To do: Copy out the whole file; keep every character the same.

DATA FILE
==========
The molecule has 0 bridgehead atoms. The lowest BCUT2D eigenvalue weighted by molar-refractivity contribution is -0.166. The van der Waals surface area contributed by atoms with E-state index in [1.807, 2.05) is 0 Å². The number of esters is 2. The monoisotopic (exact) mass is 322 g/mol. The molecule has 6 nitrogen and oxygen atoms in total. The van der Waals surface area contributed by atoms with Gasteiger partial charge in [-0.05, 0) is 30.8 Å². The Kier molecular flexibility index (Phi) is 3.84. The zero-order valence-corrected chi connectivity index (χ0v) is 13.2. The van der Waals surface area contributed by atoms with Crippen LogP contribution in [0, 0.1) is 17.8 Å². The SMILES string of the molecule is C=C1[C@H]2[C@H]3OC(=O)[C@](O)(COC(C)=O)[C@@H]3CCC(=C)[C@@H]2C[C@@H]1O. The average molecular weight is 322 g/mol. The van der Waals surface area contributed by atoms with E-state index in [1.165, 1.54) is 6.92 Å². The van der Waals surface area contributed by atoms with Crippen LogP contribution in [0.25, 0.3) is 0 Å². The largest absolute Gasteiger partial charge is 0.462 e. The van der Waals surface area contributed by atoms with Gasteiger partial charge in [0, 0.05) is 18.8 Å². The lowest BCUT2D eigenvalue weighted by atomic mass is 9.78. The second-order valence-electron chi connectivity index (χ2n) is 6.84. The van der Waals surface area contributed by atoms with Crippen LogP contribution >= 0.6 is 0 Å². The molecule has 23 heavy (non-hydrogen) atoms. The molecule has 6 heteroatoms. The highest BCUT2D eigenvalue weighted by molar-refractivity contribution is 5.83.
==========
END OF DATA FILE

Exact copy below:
The molecule has 0 bridgehead atoms. The lowest BCUT2D eigenvalue weighted by molar-refractivity contribution is -0.166. The van der Waals surface area contributed by atoms with E-state index in [1.807, 2.05) is 0 Å². The number of esters is 2. The monoisotopic (exact) mass is 322 g/mol. The molecule has 6 nitrogen and oxygen atoms in total. The van der Waals surface area contributed by atoms with Gasteiger partial charge in [-0.05, 0) is 30.8 Å². The Kier molecular flexibility index (Phi) is 3.84. The zero-order valence-corrected chi connectivity index (χ0v) is 13.2. The van der Waals surface area contributed by atoms with Crippen LogP contribution in [0, 0.1) is 17.8 Å². The SMILES string of the molecule is C=C1[C@H]2[C@H]3OC(=O)[C@](O)(COC(C)=O)[C@@H]3CCC(=C)[C@@H]2C[C@@H]1O. The average molecular weight is 322 g/mol. The van der Waals surface area contributed by atoms with E-state index in [1.165, 1.54) is 6.92 Å². The van der Waals surface area contributed by atoms with Crippen LogP contribution in [0.25, 0.3) is 0 Å². The largest absolute Gasteiger partial charge is 0.462 e. The van der Waals surface area contributed by atoms with Gasteiger partial charge in [0, 0.05) is 18.8 Å². The lowest BCUT2D eigenvalue weighted by atomic mass is 9.78. The second-order valence-electron chi connectivity index (χ2n) is 6.84. The van der Waals surface area contributed by atoms with Crippen LogP contribution >= 0.6 is 0 Å². The molecule has 23 heavy (non-hydrogen) atoms. The molecule has 6 heteroatoms. The highest BCUT2D eigenvalue weighted by molar-refractivity contribution is 5.83.